Biography of Jan Beatty
Jan Beatty is an American poet.Born in 1952 in Pittsburgh, Pennsylvania, she received her Bachelor of Arts from the West Virginia University and her Master of Fine Arts from the University of Pittsburgh. She currently resides in Pittsburgh, Pennsylvania, with her husband, musician Don Hollowood.
Her most recent poetry collection is The Switching/Yard (University of Pittsburgh Press, 2013), and her poems have appeared in literary journals and magazines including Quarterly West, Gulf Coast, Indiana Review, and Court Green, and in anthologies published by Oxford University Press, University of Illinois Press, and University of Iowa Press. Her honors include fellowships from the Ucross Foundation, the Pennsylvania Council on the Arts, and Yaddo. She was awarded the Pablo Neruda Prize for Poetry from the Tulsa Arts and Humanities Council in 1990, and the $15,000 Creative Achievement Award in Literature from the Heinz Foundation. Her first book, Mad River, won the Agnes Lynch Starrett Poetry Prize of the University of Pittsburgh Press in 1994. Some of Beatty's poetry, considered sexually explicit, led to problems with a scheduled reading at Joseph-Beth Booksellers in April 2008.
Beatty currently heads the writing program at Carlow University, where she also directs the Madwomen in the Attic Writing Workshop. She has also taught creative writing at the University of Pittsburgh. Along with Ellen Wadey, Beatty hosts and produces Prosody, a weekly radio program featuring the work of national writers.
Jan Beatty Poems
Report From The Skinhouse
I went looking for the body. The apple, tree, the river. Gliding voice, curve of arm,
We're sitting in Uncle Sam's Subs, splitting a cheesesteak, when Shelley says: I think I should buy a gun.
My Father Teaches Me to Dream
You want to know what work is? I'll tell you what work is: Work is work. You get up. You get on the bus.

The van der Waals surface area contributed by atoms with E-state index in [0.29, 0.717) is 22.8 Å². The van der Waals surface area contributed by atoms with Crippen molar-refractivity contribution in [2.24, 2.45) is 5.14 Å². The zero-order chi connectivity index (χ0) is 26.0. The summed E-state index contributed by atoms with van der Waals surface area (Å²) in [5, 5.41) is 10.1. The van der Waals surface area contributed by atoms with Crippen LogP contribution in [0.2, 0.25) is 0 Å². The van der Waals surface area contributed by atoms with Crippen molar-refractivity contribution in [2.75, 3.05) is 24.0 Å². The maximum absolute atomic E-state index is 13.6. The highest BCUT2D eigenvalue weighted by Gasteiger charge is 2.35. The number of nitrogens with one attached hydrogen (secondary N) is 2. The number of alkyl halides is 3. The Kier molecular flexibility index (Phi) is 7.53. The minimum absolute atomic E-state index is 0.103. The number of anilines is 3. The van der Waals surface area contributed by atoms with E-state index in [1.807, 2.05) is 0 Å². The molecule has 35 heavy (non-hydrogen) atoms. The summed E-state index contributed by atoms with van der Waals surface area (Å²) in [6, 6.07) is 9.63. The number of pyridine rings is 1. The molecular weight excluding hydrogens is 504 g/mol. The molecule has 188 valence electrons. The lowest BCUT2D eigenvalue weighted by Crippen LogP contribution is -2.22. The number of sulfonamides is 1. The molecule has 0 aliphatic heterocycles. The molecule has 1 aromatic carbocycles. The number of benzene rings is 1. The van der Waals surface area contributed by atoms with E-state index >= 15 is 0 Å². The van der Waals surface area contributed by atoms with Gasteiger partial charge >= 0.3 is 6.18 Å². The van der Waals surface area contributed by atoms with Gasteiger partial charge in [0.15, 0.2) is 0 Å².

An eater, or swallowhole, is a reach of ...
An eater, or swallowhole, is a reach of stream or a tidal area given to violent currents and waves that often upset and/or suck under boats and kayaks and the like as they are attempting passage. — William Kittredge The eater, my birthmother, was speaking:
After Roselia Foundling Asylum and Maternity Hospital, corner of Cliff and Manilla This is the house I was born in. Look at it. Asylum.
The torso facing east, the head nearly west, as if she couldn't take in the sight of her own skin and its failings, its parts spilling
Banff, Alberta The mother elk and 2 babies are sniffing the metal handle of the bear-proof trash bin. I remember the instructions for city people:
Zen of Tipping
My friend Lou used to walk up to strangers and tip them—no, really— he'd cruise the South Side,
Sticking It to the Man
Lateeka's working, my favorite teller— she's got wild nail art & fire red/ feather extensions.
I'll Write the Girl
The thing I'll never write is the green leaf with its rubbery-hard veins, I'll never write the structure exposed, instead
The torso facing east, the head nearly west,
as if she couldn't take in the sight of her
own skin and its failings, its parts spilling
onto other parts. She thought:
Nothing for once.
Too tired for fantasy.
If a body can be seen as itself and loved,
it's a wonderful thing. If the thing-ness
of the body is all, we're doomed and